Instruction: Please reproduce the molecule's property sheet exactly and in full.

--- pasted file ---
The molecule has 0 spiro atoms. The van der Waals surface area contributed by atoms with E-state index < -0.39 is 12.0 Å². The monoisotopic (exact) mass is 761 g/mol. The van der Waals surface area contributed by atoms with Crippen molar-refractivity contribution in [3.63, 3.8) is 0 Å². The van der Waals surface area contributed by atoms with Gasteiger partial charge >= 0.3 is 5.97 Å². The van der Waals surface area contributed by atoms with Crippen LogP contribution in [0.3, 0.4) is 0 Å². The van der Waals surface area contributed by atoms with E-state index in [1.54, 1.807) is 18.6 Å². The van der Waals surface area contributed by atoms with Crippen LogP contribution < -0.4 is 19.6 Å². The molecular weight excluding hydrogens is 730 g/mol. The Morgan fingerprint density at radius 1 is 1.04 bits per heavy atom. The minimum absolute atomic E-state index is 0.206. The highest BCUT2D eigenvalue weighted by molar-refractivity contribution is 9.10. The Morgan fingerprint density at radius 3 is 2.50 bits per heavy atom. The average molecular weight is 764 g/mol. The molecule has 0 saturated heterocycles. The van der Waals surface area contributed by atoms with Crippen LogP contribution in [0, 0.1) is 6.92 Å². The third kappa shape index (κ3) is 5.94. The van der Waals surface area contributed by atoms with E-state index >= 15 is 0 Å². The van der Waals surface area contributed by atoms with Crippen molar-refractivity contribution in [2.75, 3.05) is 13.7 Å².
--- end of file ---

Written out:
The molecule has 0 spiro atoms. The van der Waals surface area contributed by atoms with E-state index < -0.39 is 12.0 Å². The monoisotopic (exact) mass is 761 g/mol. The van der Waals surface area contributed by atoms with Crippen molar-refractivity contribution in [3.63, 3.8) is 0 Å². The van der Waals surface area contributed by atoms with Gasteiger partial charge >= 0.3 is 5.97 Å². The van der Waals surface area contributed by atoms with Crippen LogP contribution in [0.3, 0.4) is 0 Å². The van der Waals surface area contributed by atoms with E-state index in [1.54, 1.807) is 18.6 Å². The van der Waals surface area contributed by atoms with Crippen LogP contribution < -0.4 is 19.6 Å². The molecular weight excluding hydrogens is 730 g/mol. The Morgan fingerprint density at radius 1 is 1.04 bits per heavy atom. The minimum absolute atomic E-state index is 0.206. The highest BCUT2D eigenvalue weighted by molar-refractivity contribution is 9.10. The Morgan fingerprint density at radius 3 is 2.50 bits per heavy atom. The average molecular weight is 764 g/mol. The molecule has 0 saturated heterocycles. The van der Waals surface area contributed by atoms with Crippen LogP contribution in [0, 0.1) is 6.92 Å². The third kappa shape index (κ3) is 5.94. The van der Waals surface area contributed by atoms with E-state index >= 15 is 0 Å². The van der Waals surface area contributed by atoms with Crippen molar-refractivity contribution in [2.75, 3.05) is 13.7 Å².